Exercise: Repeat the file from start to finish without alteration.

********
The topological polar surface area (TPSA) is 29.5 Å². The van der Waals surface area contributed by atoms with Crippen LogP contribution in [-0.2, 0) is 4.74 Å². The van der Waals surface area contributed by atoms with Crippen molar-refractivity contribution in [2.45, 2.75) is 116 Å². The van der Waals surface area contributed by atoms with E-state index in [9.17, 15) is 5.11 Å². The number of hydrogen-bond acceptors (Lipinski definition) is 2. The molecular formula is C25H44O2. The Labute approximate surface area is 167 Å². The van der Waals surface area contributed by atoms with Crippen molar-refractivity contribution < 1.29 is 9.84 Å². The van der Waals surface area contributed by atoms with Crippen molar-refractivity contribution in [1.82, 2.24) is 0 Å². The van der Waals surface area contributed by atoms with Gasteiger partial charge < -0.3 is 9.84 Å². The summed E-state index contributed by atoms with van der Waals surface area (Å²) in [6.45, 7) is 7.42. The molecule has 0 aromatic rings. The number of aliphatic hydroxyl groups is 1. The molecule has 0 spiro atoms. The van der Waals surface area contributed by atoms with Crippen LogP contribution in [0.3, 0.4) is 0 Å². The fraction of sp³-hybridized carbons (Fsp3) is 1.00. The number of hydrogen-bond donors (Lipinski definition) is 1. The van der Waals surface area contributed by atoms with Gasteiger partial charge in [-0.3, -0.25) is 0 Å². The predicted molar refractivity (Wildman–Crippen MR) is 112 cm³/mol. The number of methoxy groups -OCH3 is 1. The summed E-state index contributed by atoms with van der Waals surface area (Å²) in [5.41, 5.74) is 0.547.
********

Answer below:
The topological polar surface area (TPSA) is 29.5 Å². The van der Waals surface area contributed by atoms with Crippen LogP contribution in [-0.2, 0) is 4.74 Å². The van der Waals surface area contributed by atoms with Crippen molar-refractivity contribution in [2.45, 2.75) is 116 Å². The van der Waals surface area contributed by atoms with E-state index in [9.17, 15) is 5.11 Å². The number of hydrogen-bond acceptors (Lipinski definition) is 2. The molecular formula is C25H44O2. The Labute approximate surface area is 167 Å². The van der Waals surface area contributed by atoms with Crippen molar-refractivity contribution < 1.29 is 9.84 Å². The van der Waals surface area contributed by atoms with Crippen molar-refractivity contribution in [1.82, 2.24) is 0 Å². The van der Waals surface area contributed by atoms with Gasteiger partial charge < -0.3 is 9.84 Å². The summed E-state index contributed by atoms with van der Waals surface area (Å²) in [6.45, 7) is 7.42. The molecule has 0 aromatic rings. The number of aliphatic hydroxyl groups is 1. The molecule has 0 spiro atoms. The van der Waals surface area contributed by atoms with Crippen LogP contribution in [0.3, 0.4) is 0 Å². The fraction of sp³-hybridized carbons (Fsp3) is 1.00. The number of hydrogen-bond donors (Lipinski definition) is 1. The van der Waals surface area contributed by atoms with Gasteiger partial charge in [-0.3, -0.25) is 0 Å². The predicted molar refractivity (Wildman–Crippen MR) is 112 cm³/mol. The number of methoxy groups -OCH3 is 1. The summed E-state index contributed by atoms with van der Waals surface area (Å²) in [5.41, 5.74) is 0.547.